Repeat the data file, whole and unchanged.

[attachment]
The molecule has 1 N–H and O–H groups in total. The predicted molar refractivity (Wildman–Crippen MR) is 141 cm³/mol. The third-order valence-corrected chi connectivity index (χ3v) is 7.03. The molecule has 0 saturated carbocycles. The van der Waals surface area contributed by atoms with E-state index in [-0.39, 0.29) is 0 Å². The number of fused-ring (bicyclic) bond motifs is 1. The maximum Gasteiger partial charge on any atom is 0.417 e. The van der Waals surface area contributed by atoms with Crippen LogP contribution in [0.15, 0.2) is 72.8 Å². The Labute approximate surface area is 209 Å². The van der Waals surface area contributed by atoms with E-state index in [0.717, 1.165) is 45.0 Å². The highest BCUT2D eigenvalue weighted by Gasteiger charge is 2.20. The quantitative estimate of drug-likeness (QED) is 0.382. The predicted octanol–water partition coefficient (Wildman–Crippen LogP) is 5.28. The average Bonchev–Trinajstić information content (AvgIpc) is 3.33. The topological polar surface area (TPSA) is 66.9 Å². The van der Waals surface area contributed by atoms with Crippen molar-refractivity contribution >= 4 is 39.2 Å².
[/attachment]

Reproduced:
The molecule has 1 N–H and O–H groups in total. The predicted molar refractivity (Wildman–Crippen MR) is 141 cm³/mol. The third-order valence-corrected chi connectivity index (χ3v) is 7.03. The molecule has 0 saturated carbocycles. The van der Waals surface area contributed by atoms with E-state index in [-0.39, 0.29) is 0 Å². The number of fused-ring (bicyclic) bond motifs is 1. The maximum Gasteiger partial charge on any atom is 0.417 e. The van der Waals surface area contributed by atoms with Crippen LogP contribution in [0.15, 0.2) is 72.8 Å². The Labute approximate surface area is 209 Å². The van der Waals surface area contributed by atoms with E-state index in [0.717, 1.165) is 45.0 Å². The highest BCUT2D eigenvalue weighted by Gasteiger charge is 2.20. The quantitative estimate of drug-likeness (QED) is 0.382. The predicted octanol–water partition coefficient (Wildman–Crippen LogP) is 5.28. The average Bonchev–Trinajstić information content (AvgIpc) is 3.33. The topological polar surface area (TPSA) is 66.9 Å². The van der Waals surface area contributed by atoms with Crippen molar-refractivity contribution >= 4 is 39.2 Å².